Everyone who waited on me at the Trinity Hospital 7th Street Campus was amazing last night.  From the front desk staff to my nurse Tammy, to my E.R. Dr. Lemon.  OMG, I want to give all of you a million hugs!  It turns out that I was not having a major MS exacerbation.. I had a tiny little 5 millimeter kidney stone.  I could not believe the pain this tiny stone was causing me!  But thanks to Morphine and anti-nausea medication in an I.V., I wasn't feeling a thing within a few minutes.  Ahh, it felt good to only feel MS discomfort and not that damn stone.  Who would have thought I would celebrate having ONLY MS pain in my life?  Insanity, I tell ya!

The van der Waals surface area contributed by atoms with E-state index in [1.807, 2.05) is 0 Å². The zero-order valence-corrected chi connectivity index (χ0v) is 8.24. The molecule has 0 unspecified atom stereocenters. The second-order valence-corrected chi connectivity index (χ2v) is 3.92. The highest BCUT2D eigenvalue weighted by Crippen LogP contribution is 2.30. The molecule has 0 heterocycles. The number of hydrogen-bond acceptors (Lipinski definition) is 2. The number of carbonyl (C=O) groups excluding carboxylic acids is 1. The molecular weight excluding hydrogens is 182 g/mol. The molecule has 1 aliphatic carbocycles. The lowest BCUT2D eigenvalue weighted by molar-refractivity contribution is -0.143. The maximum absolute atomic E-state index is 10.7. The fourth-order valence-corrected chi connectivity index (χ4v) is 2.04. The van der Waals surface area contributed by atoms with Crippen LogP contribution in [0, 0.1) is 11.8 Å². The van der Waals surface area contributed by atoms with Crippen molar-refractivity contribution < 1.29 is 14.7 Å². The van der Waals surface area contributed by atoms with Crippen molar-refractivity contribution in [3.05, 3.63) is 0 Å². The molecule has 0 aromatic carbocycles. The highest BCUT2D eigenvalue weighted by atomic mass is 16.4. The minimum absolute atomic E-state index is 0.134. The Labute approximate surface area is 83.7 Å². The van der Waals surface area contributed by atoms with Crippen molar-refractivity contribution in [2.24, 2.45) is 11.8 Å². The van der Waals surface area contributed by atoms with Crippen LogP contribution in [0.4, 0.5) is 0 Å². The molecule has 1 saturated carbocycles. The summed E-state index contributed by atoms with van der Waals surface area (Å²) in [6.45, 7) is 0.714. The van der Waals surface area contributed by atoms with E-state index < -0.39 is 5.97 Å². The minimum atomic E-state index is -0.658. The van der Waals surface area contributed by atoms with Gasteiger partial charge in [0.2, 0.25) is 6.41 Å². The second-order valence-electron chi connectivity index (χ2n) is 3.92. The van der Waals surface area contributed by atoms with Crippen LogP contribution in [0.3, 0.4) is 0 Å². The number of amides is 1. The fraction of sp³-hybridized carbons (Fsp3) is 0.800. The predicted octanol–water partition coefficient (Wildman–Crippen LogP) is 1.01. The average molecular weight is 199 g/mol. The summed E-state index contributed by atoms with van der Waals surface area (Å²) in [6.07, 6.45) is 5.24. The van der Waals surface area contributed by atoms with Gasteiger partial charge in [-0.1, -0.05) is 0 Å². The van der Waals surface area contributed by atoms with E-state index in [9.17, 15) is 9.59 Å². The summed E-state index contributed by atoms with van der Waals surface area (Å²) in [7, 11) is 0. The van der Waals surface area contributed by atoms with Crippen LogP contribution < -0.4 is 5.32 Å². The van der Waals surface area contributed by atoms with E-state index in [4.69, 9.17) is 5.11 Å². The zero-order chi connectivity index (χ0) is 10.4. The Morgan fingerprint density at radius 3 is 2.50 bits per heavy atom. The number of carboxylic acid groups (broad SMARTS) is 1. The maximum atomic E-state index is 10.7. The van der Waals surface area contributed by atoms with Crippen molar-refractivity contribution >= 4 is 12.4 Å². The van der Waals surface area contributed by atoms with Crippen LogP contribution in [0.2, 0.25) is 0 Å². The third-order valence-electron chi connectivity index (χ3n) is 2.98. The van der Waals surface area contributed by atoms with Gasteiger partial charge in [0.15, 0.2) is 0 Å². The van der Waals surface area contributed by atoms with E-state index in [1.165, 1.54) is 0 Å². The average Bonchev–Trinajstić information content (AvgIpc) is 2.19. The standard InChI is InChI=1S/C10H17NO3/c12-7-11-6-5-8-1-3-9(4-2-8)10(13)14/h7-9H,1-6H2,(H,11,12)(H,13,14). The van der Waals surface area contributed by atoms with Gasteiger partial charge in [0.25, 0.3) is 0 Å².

I was prescribed an antibiotic, due to the old catheter I had used at home, along with Hydrocodone and an anti-nausea medication.  It seems I won't need to take anything but the antibiotic since I am no longer in pain and the stone probably passed when I used the bathroom early this afternoon.  The ordeal of last night is just a distant nightmare and all I can is thank goodness it's over!  If childbirth feels anything like what I went through last night, all I can say is that all of you ladies who have children are my HEROES and those who have more than one by choice were, most likely, on exceptionally good drugs at the time of labor because I hope to never EVER go through that pain again.  And many women get pregnant on purpose!  I admire your strength more than ever in my life and I already thought you were amazing.